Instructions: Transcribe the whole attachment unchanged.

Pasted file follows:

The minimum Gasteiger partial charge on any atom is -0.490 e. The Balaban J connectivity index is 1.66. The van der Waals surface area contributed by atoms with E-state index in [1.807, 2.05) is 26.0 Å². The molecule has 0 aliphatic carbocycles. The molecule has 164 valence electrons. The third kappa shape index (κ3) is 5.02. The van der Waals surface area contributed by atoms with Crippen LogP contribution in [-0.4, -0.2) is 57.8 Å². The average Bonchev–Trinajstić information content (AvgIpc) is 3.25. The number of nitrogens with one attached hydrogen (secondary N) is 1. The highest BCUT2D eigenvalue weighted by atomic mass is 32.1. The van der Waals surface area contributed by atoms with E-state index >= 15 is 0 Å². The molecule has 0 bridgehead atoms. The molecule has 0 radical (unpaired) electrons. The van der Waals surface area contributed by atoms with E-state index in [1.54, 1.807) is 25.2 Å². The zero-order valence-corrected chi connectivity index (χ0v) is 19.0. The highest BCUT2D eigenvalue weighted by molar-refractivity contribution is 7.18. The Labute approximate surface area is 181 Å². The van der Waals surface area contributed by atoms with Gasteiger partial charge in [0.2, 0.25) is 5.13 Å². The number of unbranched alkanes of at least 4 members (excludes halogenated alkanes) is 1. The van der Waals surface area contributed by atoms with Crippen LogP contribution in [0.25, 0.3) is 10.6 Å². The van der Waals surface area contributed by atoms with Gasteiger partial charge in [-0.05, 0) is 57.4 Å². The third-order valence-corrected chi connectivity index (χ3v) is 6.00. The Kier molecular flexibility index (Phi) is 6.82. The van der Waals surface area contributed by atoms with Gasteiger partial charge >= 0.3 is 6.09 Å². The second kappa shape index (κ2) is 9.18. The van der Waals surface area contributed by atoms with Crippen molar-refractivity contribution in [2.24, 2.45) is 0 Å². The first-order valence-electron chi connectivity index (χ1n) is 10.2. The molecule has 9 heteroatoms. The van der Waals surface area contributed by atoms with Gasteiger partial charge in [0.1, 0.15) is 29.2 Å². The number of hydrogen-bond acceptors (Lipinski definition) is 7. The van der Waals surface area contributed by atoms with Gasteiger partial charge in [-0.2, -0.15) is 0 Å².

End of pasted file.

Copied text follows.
The minimum Gasteiger partial charge on any atom is -0.490 e. The Balaban J connectivity index is 1.66. The van der Waals surface area contributed by atoms with E-state index in [1.807, 2.05) is 26.0 Å². The molecule has 0 aliphatic carbocycles. The molecule has 164 valence electrons. The third kappa shape index (κ3) is 5.02. The van der Waals surface area contributed by atoms with Crippen LogP contribution in [-0.4, -0.2) is 57.8 Å². The average Bonchev–Trinajstić information content (AvgIpc) is 3.25. The number of nitrogens with one attached hydrogen (secondary N) is 1. The highest BCUT2D eigenvalue weighted by atomic mass is 32.1. The van der Waals surface area contributed by atoms with E-state index >= 15 is 0 Å². The molecule has 0 bridgehead atoms. The molecule has 0 radical (unpaired) electrons. The van der Waals surface area contributed by atoms with E-state index in [1.54, 1.807) is 25.2 Å². The zero-order valence-corrected chi connectivity index (χ0v) is 19.0. The highest BCUT2D eigenvalue weighted by molar-refractivity contribution is 7.18. The Labute approximate surface area is 181 Å². The van der Waals surface area contributed by atoms with Gasteiger partial charge in [0.2, 0.25) is 5.13 Å². The number of unbranched alkanes of at least 4 members (excludes halogenated alkanes) is 1. The van der Waals surface area contributed by atoms with Crippen LogP contribution in [0.25, 0.3) is 10.6 Å². The van der Waals surface area contributed by atoms with Gasteiger partial charge in [-0.05, 0) is 57.4 Å². The third-order valence-corrected chi connectivity index (χ3v) is 6.00. The Kier molecular flexibility index (Phi) is 6.82. The van der Waals surface area contributed by atoms with Gasteiger partial charge >= 0.3 is 6.09 Å². The second kappa shape index (κ2) is 9.18. The van der Waals surface area contributed by atoms with Crippen molar-refractivity contribution in [2.24, 2.45) is 0 Å². The first-order valence-electron chi connectivity index (χ1n) is 10.2. The molecule has 9 heteroatoms. The van der Waals surface area contributed by atoms with Gasteiger partial charge in [0.1, 0.15) is 29.2 Å². The number of hydrogen-bond acceptors (Lipinski definition) is 7. The van der Waals surface area contributed by atoms with Gasteiger partial charge in [-0.2, -0.15) is 0 Å².